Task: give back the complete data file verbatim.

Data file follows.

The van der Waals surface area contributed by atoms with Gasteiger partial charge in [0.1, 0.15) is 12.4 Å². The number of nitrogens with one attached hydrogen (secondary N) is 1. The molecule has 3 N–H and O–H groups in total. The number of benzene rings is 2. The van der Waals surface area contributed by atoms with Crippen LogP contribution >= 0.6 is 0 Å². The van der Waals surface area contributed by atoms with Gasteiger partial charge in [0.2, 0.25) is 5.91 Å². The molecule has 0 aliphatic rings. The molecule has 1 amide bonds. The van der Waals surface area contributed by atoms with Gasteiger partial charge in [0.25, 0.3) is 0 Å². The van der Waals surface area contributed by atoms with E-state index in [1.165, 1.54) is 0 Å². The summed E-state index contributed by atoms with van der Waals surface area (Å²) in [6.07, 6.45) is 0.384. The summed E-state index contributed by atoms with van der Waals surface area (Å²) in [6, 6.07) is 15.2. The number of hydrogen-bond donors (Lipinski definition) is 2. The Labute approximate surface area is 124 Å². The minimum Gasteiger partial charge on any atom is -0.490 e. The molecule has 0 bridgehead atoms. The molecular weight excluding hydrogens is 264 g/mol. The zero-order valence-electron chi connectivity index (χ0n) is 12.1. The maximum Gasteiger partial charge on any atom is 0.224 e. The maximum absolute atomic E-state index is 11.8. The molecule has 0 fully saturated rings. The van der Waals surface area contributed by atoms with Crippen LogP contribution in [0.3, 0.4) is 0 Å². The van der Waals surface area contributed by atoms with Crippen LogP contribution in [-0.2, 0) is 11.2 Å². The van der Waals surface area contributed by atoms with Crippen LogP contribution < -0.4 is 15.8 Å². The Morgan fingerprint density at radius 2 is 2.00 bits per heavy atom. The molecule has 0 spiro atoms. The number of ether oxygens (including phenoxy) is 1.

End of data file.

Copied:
The van der Waals surface area contributed by atoms with Gasteiger partial charge in [0.1, 0.15) is 12.4 Å². The number of nitrogens with one attached hydrogen (secondary N) is 1. The molecule has 3 N–H and O–H groups in total. The number of benzene rings is 2. The van der Waals surface area contributed by atoms with Crippen LogP contribution >= 0.6 is 0 Å². The van der Waals surface area contributed by atoms with Gasteiger partial charge in [0.2, 0.25) is 5.91 Å². The molecule has 0 aliphatic rings. The molecule has 1 amide bonds. The van der Waals surface area contributed by atoms with Gasteiger partial charge in [0.25, 0.3) is 0 Å². The van der Waals surface area contributed by atoms with E-state index in [1.165, 1.54) is 0 Å². The summed E-state index contributed by atoms with van der Waals surface area (Å²) in [6.07, 6.45) is 0.384. The summed E-state index contributed by atoms with van der Waals surface area (Å²) in [6, 6.07) is 15.2. The number of hydrogen-bond donors (Lipinski definition) is 2. The Labute approximate surface area is 124 Å². The minimum Gasteiger partial charge on any atom is -0.490 e. The molecule has 0 bridgehead atoms. The molecular weight excluding hydrogens is 264 g/mol. The zero-order valence-electron chi connectivity index (χ0n) is 12.1. The maximum Gasteiger partial charge on any atom is 0.224 e. The maximum absolute atomic E-state index is 11.8. The molecule has 0 fully saturated rings. The van der Waals surface area contributed by atoms with Crippen LogP contribution in [0.3, 0.4) is 0 Å². The van der Waals surface area contributed by atoms with Crippen LogP contribution in [-0.2, 0) is 11.2 Å². The van der Waals surface area contributed by atoms with Crippen LogP contribution < -0.4 is 15.8 Å². The Morgan fingerprint density at radius 2 is 2.00 bits per heavy atom. The molecule has 0 spiro atoms. The number of ether oxygens (including phenoxy) is 1.